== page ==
Legislative interventions on gig-work
Recent social welfare regulations in India have tried to lean into this third more situated point of view on the gig-economy, by offering a ‘middle path’ that treats gig-workers as independent entrepreneurs with limited social security. The Code on Social Security specifies that the Central and State governments shall frame welfare schemes for these workers in relation to life and disability cover, maternity benefits, old age protection, provident fund, housing, etc. Given the complexity of fitting emerging kinds of work within standard forms of employment, the lack of details is remiss. Maternity benefits, for instance, usually depends on the fulfilment of a minimum length of service, and because gig-work tends to be flexible this can be difficult to determine.
The other three codes on Wages; Industrial Relations; and Occupational Health, Safety and Working Conditions, however, do not mention the new categories of gig or platform-worker. This potentially means that these workers may be excluded from the right to unionize, minimum wages and assurances of safe-working conditions. Their explicit inclusion is necessary because gig-work is often organized in a way that is not captured by what is traditionally understood as an employer-employee relationship under labour law. For example, they are not usually bound to one gig-based platform, which means that ascertaining who the employer is may be tricky.
The benefits of regularized payment or even higher wages (compared to non-gig work) is short-lived given the unpredictability of how much the gig-worker will be paid. Fair Work Foundation notes how platform companies are opaque about work-allocation and ratings, and would often tweak payment structures without consultation with or intimation to platform-workers.
The COVID-19 pandemic has spotlighted the insecure conditions in which gig-workers operate and the lack of a safety net provided by the law. A survey by the Indian Federation of App based Transport Workers (IFAT) and The International Transport Workers Federation in Asia Pacific (IFT), of app-based drivers across India, reported that income of app-based drivers fell sharply during the devastating nation-wide lockdown in 2020. Further, 95.3% of the respondents of the survey reported that they did not have any form of social security including accidental, health or medical insurance. IFAT has filed PIL before the Supreme Court to include platform drivers as unorganized or wage workers under the Unorganised Workers’ Social Welfare Security Act, 2008. Alternatively, they seek to declare the relationship between the aggregator and the platform-driver as an employer-employee relationship. The government is neither here nor has their approach left many gig-workers without social-security under any of the existing labour laws in India.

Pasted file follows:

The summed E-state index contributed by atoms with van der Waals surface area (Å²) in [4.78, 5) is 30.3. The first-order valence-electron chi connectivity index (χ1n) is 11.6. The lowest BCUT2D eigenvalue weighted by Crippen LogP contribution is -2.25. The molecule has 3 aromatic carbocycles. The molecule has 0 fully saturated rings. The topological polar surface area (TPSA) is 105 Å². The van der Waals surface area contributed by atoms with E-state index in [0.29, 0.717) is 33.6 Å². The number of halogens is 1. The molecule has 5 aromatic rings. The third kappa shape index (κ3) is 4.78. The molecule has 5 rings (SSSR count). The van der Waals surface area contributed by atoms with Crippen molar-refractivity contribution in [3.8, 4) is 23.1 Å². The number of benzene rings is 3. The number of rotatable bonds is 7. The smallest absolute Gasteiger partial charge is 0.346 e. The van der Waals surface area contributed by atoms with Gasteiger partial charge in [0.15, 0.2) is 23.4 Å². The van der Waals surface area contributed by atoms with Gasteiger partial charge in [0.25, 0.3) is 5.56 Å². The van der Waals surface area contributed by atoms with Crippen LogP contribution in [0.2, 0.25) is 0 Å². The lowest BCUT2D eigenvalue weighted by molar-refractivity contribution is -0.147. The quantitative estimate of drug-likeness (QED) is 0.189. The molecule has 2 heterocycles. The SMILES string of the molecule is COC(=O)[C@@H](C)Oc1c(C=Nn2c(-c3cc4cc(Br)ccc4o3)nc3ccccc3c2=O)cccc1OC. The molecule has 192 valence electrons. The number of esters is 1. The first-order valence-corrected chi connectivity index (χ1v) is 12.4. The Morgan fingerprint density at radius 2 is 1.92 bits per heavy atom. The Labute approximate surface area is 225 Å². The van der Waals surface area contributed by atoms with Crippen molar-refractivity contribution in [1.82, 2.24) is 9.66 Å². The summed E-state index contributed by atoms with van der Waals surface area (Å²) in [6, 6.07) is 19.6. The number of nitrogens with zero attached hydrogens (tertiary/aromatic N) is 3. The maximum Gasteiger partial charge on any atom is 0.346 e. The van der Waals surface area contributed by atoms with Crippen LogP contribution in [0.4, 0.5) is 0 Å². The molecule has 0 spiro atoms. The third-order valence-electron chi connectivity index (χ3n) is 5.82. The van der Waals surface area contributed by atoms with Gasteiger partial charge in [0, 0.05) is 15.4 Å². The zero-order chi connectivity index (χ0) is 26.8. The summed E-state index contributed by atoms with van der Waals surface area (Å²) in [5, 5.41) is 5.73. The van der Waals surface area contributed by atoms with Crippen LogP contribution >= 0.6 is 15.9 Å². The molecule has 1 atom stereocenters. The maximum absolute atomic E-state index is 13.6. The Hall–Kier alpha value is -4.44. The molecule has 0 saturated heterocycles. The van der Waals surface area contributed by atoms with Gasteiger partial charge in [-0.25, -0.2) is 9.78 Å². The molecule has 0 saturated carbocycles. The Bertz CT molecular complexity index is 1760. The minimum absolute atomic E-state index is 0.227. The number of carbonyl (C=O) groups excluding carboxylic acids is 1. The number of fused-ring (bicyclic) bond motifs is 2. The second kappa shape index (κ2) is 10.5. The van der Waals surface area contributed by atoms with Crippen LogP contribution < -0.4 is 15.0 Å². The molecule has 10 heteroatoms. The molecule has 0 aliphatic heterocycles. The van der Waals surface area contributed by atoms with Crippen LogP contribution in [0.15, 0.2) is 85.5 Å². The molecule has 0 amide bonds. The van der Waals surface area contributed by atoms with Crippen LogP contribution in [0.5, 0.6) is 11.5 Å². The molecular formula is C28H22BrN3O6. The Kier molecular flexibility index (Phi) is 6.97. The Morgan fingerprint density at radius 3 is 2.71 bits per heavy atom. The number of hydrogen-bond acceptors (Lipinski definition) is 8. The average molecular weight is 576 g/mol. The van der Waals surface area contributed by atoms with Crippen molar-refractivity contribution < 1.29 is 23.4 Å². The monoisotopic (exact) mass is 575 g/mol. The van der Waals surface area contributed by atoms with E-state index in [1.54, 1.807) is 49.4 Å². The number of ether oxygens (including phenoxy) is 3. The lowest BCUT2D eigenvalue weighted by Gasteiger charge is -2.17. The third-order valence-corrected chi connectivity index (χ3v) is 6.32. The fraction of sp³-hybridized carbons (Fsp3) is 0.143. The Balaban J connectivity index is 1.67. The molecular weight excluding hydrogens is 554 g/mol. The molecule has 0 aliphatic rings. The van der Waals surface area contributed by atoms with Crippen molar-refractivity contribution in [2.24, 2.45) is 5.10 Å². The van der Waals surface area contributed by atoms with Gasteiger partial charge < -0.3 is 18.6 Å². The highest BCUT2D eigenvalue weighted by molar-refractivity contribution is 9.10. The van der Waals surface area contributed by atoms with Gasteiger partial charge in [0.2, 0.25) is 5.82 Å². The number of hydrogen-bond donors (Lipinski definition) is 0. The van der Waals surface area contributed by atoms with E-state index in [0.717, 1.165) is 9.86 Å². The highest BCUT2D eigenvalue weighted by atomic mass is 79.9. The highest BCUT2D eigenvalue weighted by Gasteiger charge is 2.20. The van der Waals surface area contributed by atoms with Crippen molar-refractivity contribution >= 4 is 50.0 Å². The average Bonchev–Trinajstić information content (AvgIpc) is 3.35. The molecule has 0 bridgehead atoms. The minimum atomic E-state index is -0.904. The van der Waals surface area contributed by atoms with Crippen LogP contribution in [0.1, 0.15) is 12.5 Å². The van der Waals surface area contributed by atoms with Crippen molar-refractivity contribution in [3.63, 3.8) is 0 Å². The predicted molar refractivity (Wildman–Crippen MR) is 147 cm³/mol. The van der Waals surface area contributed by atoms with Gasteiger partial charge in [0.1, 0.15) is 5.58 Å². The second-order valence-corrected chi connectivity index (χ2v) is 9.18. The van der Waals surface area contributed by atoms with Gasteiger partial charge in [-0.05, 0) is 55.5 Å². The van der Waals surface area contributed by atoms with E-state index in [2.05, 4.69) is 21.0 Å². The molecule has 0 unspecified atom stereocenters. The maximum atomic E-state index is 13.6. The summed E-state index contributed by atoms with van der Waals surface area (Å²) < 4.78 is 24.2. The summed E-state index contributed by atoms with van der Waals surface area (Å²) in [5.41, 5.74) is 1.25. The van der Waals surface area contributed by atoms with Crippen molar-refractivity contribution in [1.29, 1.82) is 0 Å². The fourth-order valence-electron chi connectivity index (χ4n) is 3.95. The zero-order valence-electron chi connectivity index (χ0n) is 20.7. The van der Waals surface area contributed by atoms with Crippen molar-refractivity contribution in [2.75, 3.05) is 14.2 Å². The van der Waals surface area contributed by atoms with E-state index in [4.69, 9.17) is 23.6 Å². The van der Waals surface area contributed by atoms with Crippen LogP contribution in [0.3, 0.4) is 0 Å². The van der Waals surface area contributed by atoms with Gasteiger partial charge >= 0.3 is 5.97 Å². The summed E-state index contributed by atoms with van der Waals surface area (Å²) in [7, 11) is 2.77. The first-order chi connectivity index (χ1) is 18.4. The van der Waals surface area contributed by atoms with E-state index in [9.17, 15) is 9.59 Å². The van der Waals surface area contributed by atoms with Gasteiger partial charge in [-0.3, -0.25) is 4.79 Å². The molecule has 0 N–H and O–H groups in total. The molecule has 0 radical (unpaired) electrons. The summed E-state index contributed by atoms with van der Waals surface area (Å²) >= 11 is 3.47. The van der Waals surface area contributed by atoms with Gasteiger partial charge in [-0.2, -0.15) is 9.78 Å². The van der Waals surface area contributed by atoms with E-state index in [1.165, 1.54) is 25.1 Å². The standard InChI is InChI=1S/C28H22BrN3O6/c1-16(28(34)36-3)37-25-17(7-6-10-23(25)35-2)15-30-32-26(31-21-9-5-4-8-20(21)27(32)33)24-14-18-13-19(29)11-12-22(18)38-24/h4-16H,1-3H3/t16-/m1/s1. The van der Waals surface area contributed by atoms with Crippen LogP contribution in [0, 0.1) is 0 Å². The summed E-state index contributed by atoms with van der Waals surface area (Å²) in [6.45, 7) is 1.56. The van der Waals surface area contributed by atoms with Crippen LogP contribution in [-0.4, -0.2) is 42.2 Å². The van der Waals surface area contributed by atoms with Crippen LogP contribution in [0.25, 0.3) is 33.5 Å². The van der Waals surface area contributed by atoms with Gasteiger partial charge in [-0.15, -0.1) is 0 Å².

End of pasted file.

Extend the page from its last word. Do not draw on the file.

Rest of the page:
The optimism about the lesser evil of platform-based work that emerged in its early years has waned. The wages and incentives of Uber and Ola drivers have slowly dipped. Around 70% of the respondents (from Bangalore, Hyderabad and Chennai) of the IFAT-IFT survey, note that they have to drive nearly 20 hours a day so that they can have at least INR 20,000 at the end of the month after paying-off loans, penalties and commissions to the platform company. Ethnographic studies have also shown that gig-work platforms look for indicators of desirable economic and social vulnerabilities in those they hire (loans, primary breadwinner, migrant, student), contending that it keeps the workers committed to the platform and makes them reliable and motivated.
The recent regulatory interventions regarding gig work in India have, thus, failed to capture a situated and sociological understanding of the gig-economy and its attendant qualities. There is a lack of acknowledgement that many of the much-celebrated defining features of the archetypal gig-worker in India, of entrepreneurism, self-sufficiency, and motivation, are built on the affordances of a vulnerable workforce. As the pandemic has evidenced, the formality that gig-work creates is not sturdy enough to be a foothold, and in dire situations gig-workers tend to fall back into the informality they were trying to escape.
Amrita Vasudevan is an independent researcher who is interested in digital rights and tech policy in India. The author would like to thank the Editorial Board at Law and Other Things, Poornima Rajeshwar and Varun Panickar for their comments and suggestions.